Its possible to suppress a trained fear response in rats:
The researchers then electrically stimulated the infralimbic area in rats that had been fear conditioned but not extinguished — in effect simulating the safety signal, while pairing it with the tone. Remarkably, the rats showed little freezing. Later, the rats continued to be unafraid of the tone even without the stimulation, suggesting that memory for extinction was strengthened by experimentally mimicking the safety signal.
Since the prefrontal cortex is known to project to the amygdala, a hub of fear memory deep in the brain, the researchers propose that increased activity of infralimbic neurons in the prefrontal cortex strengthens memory of safety by inhibiting the amygdala's memory of fear. They speculate that stimulating parts of the prefrontal cortex in anxiety disorder patients, using an experimental technique called transcranial magnetic stimulation, might help them control fear.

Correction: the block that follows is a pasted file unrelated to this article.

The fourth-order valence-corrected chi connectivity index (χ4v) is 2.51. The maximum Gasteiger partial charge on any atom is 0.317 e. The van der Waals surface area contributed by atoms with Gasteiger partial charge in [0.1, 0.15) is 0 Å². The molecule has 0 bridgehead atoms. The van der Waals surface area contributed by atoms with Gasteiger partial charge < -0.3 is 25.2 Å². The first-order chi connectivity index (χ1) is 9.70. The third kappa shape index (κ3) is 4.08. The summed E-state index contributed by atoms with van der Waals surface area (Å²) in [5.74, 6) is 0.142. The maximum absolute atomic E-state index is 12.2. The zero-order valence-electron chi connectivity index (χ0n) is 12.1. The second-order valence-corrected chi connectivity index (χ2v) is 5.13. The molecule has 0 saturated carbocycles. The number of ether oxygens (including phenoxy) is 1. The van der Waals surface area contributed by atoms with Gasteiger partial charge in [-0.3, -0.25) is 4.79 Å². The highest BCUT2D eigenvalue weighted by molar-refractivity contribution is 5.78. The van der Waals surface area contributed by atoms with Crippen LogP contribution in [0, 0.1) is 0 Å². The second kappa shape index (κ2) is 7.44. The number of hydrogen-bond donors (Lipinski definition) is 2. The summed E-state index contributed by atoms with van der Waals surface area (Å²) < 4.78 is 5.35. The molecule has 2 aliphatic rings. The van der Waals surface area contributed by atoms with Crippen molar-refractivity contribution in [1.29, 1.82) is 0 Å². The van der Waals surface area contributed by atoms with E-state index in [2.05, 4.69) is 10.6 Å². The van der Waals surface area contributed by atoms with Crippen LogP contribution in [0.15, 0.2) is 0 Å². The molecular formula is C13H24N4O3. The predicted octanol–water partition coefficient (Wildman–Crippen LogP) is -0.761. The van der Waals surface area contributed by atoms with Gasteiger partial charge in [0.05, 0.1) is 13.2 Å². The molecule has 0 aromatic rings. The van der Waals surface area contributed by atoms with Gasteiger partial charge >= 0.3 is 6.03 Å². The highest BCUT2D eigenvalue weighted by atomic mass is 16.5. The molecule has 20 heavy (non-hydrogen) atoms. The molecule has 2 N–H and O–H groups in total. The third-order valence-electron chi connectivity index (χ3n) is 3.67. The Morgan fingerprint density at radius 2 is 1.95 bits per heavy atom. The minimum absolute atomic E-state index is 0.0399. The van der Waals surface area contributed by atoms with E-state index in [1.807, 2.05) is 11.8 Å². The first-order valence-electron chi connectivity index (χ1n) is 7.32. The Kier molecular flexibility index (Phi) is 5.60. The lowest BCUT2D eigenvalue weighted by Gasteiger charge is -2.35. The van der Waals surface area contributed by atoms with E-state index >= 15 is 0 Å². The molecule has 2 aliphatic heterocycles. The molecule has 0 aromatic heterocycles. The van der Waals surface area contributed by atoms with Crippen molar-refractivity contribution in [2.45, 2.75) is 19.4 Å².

Imagine some future battlefield where one of the combatant countries has implanted mini-electrodes in the brains of its soldiers. It could suppress all fear and make its soldiers fearless. They wouldn't panic when under fire.
|Share |||Randall Parker, 2002 November 07 03:45 PM Biological Mind|